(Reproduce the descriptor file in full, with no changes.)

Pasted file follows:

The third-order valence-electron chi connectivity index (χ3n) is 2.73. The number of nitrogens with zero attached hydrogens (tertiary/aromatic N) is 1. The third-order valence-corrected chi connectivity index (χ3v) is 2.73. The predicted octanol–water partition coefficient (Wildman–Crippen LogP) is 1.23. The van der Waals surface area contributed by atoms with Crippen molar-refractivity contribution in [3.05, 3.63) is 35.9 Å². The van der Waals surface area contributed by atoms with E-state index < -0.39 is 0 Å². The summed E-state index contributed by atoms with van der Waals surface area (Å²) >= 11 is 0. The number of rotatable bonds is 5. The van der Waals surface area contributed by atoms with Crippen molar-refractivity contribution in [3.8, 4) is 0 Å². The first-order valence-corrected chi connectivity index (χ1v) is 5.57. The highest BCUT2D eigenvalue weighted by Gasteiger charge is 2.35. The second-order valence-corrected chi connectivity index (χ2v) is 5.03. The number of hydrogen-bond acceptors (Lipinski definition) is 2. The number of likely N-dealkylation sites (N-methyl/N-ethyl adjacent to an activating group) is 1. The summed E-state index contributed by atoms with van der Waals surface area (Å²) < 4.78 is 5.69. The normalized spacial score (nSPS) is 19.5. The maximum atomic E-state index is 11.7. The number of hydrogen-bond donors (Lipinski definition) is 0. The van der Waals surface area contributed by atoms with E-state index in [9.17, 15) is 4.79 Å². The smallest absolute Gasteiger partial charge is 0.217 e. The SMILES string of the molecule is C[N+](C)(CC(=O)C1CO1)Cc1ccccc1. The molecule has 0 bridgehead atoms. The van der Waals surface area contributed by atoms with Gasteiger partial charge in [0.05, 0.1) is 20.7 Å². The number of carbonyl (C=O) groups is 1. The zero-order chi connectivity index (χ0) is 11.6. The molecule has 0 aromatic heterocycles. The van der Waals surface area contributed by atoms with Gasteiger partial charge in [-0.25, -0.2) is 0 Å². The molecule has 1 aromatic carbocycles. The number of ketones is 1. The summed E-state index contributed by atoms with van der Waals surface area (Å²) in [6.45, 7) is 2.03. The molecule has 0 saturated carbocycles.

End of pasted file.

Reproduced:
The third-order valence-electron chi connectivity index (χ3n) is 2.73. The number of nitrogens with zero attached hydrogens (tertiary/aromatic N) is 1. The third-order valence-corrected chi connectivity index (χ3v) is 2.73. The predicted octanol–water partition coefficient (Wildman–Crippen LogP) is 1.23. The van der Waals surface area contributed by atoms with Crippen molar-refractivity contribution in [3.05, 3.63) is 35.9 Å². The van der Waals surface area contributed by atoms with E-state index < -0.39 is 0 Å². The summed E-state index contributed by atoms with van der Waals surface area (Å²) >= 11 is 0. The number of rotatable bonds is 5. The van der Waals surface area contributed by atoms with Crippen molar-refractivity contribution in [3.8, 4) is 0 Å². The first-order valence-corrected chi connectivity index (χ1v) is 5.57. The highest BCUT2D eigenvalue weighted by Gasteiger charge is 2.35. The second-order valence-corrected chi connectivity index (χ2v) is 5.03. The number of hydrogen-bond acceptors (Lipinski definition) is 2. The number of likely N-dealkylation sites (N-methyl/N-ethyl adjacent to an activating group) is 1. The summed E-state index contributed by atoms with van der Waals surface area (Å²) < 4.78 is 5.69. The normalized spacial score (nSPS) is 19.5. The maximum atomic E-state index is 11.7. The number of hydrogen-bond donors (Lipinski definition) is 0. The van der Waals surface area contributed by atoms with E-state index in [9.17, 15) is 4.79 Å². The smallest absolute Gasteiger partial charge is 0.217 e. The SMILES string of the molecule is C[N+](C)(CC(=O)C1CO1)Cc1ccccc1. The molecule has 0 bridgehead atoms. The van der Waals surface area contributed by atoms with Gasteiger partial charge in [0.05, 0.1) is 20.7 Å². The number of carbonyl (C=O) groups is 1. The zero-order chi connectivity index (χ0) is 11.6. The molecule has 0 aromatic heterocycles. The van der Waals surface area contributed by atoms with Gasteiger partial charge in [-0.25, -0.2) is 0 Å². The molecule has 1 aromatic carbocycles. The number of ketones is 1. The summed E-state index contributed by atoms with van der Waals surface area (Å²) in [6.45, 7) is 2.03. The molecule has 0 saturated carbocycles.